“I would have enjoyed this walk, but it’s not so...and I would walk till the end of the world if we weren’t to reach that room, ever.”

John stops again. He looks closely at Lizzie’s face and withdraws his hand from her.

“Lizzie, are you saying that you don’t need to come with me today?”

“Yes”, she says, nonchalantly. “Not today, and never again.”

“Okay. There you go. Is there anything I can do for you now?”

“Nothing. Thanks for everything.”

“What are you going to do now?”

“I’m just going to have a cup of coffee from here. Bye.”

“Well, may I come with you? Are you alright?”

“No. Sorry, too late.”

She turns away swiftly from John and walks into the cafeteria. She feels free. She feels like that guy from the ghetto.


Note: This story is an independent one, though there is an earlier story by me, A Casual Encounter, to which you can connect the part about the ghetto man. However, it is not necessary to read that story to understand this one, because the fragmentary thoughts in the mind of Lizzie about this man is made deliberately so. The link is for those who are curious about the life of the ghetto man.

Image Courtesy:

Notwithstanding Christmas

 Louis de Bernieres: Photo by Jose Varghese

Notwithstanding Christmas: Longing Beyond Life 
in Louis de Bernieres' 'This Beautiful House'

Please do click here to read a review of 'This Beautiful House' (a story from Louis de Bernieres' collection Notwithstanding), originally published in THRESHOLDS, Chichester University, UK.

Sunday, 18 December 2011

An Angel Drove By

I love to stare at the fog. I can make things emerge out of it, if I really need to. My eyes are not great - the real ones and the inner eye as well. It's all foggy at its best, on a good day like this. But it helps a lot to stare at things, since that's all I can do. My limbs don't move as fast as my mind, and I can't read or write - with the bad eyes and fragile hands that keep shaking all the time. I am waiting for my angel.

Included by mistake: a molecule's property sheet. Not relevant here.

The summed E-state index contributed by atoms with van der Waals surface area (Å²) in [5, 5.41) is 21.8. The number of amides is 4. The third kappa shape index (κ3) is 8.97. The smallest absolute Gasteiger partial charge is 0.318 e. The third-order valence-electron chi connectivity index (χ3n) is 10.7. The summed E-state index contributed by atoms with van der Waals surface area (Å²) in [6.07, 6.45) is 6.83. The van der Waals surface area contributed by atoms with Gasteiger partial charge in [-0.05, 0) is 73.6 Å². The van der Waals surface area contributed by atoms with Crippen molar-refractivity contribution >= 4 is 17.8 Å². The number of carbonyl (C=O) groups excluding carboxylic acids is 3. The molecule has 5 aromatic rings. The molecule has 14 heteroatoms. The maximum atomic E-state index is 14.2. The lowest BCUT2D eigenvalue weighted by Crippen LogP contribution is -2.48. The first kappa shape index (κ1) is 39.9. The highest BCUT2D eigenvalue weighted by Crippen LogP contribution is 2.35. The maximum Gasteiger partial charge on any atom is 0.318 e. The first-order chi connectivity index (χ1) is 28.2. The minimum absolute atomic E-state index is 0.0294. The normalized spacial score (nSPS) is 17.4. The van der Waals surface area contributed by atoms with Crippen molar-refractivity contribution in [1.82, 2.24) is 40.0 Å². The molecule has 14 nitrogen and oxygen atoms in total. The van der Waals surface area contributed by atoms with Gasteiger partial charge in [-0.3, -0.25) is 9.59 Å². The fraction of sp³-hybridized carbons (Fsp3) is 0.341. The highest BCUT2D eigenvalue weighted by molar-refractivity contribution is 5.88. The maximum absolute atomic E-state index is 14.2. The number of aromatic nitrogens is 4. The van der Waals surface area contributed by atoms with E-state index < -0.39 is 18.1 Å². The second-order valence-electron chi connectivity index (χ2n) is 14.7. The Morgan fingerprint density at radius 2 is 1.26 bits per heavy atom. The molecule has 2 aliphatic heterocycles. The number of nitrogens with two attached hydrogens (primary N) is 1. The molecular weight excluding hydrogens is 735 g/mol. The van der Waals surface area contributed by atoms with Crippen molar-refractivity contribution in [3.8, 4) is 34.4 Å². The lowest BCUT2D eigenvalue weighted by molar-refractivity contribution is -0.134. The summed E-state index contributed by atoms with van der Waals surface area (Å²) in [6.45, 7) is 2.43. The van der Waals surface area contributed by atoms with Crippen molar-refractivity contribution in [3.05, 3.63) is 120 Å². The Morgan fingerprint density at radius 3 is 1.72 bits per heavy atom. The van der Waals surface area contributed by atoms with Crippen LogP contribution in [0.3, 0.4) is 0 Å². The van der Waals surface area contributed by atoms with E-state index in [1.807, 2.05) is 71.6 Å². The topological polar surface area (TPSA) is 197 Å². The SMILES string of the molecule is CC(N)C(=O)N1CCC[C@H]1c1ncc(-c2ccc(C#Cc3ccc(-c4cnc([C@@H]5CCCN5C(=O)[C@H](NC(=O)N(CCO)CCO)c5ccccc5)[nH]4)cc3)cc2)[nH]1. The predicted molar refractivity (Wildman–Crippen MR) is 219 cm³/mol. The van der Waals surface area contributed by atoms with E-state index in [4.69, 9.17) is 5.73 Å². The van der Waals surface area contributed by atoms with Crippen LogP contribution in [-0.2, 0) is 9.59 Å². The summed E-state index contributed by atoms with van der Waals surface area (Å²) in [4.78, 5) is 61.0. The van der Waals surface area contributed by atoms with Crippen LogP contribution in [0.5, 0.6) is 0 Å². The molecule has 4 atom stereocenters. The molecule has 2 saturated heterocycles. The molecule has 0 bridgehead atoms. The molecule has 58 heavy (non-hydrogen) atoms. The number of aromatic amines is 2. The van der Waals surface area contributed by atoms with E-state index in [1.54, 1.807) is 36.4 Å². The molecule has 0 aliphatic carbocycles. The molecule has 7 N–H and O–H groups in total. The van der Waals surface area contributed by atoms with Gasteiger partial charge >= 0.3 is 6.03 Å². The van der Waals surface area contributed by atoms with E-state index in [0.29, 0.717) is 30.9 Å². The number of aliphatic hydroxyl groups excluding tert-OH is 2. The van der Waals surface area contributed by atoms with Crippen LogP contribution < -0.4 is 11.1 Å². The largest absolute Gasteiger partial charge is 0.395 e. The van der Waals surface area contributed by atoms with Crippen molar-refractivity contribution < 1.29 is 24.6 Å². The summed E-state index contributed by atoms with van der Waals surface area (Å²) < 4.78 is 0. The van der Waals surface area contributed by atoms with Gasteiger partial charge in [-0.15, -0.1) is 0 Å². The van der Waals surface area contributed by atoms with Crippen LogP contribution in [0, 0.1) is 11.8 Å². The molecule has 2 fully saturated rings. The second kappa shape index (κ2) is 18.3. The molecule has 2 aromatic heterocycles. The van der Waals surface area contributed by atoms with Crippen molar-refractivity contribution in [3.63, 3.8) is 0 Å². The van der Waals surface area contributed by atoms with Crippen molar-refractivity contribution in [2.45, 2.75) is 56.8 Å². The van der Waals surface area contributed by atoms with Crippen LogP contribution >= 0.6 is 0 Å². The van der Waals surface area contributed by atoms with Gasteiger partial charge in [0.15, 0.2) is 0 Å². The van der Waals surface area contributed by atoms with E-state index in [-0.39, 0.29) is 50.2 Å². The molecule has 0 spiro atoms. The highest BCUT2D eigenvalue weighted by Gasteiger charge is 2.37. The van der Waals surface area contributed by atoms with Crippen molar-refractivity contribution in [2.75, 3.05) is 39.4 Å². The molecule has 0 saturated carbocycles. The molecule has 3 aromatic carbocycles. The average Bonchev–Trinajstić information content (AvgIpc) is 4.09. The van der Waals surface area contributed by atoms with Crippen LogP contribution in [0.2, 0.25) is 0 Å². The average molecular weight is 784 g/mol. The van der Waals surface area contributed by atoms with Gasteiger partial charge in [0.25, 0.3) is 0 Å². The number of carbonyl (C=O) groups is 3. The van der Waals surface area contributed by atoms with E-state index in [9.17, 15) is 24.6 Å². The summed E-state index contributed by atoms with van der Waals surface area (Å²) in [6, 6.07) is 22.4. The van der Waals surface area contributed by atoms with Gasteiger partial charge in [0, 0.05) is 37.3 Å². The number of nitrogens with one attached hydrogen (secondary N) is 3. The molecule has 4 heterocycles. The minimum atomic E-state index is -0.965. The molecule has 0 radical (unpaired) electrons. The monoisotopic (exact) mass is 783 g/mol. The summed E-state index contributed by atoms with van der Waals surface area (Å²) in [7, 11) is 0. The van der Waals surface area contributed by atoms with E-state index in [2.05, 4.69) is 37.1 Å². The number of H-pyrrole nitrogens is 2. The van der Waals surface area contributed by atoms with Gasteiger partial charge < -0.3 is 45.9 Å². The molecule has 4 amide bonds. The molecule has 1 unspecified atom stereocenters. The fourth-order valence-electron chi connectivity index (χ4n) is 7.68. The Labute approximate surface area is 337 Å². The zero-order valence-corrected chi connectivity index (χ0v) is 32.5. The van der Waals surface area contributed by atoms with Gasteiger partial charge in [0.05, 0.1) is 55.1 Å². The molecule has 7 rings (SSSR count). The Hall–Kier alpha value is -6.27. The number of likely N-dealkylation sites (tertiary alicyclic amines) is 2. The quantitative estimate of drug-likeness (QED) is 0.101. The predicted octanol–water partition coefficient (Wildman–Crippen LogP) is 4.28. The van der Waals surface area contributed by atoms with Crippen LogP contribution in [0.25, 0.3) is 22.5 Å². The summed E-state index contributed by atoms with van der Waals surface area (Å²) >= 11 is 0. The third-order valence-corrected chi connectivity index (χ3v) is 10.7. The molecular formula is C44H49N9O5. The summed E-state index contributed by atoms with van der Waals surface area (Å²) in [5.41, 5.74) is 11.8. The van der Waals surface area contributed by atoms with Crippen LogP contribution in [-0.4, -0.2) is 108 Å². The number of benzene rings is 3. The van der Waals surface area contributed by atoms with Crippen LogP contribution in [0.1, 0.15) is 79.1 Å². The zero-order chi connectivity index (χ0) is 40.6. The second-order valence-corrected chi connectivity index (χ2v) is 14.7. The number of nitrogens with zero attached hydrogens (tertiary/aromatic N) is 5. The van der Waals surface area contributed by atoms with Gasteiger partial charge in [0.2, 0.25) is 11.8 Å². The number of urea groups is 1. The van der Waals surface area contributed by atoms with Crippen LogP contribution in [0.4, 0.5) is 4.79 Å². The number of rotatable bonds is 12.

No, it's not the unreal angel. The real one. My daughter, who drives 20 miles every evening just to come here. She brings me food, and comfort, and the best conversation possible. That keeps me alive till the next evening. She's an angel. She drives back home after the two hours here, to her unreal world. He family. Her career. She's a supermom.

She's an angel for a daughter, but she quarrels with me at times.  She says it's stupid for a man my age to pretend that he can live on his own. She threatens that she will take me by force to her home in the big town. For what? To keep me like a museum piece in the spare bedroom? To let me breathe that ugly air in the fourteenth floor? To make me ask for help every time I want to move around in the ever changing interiors of her apartment?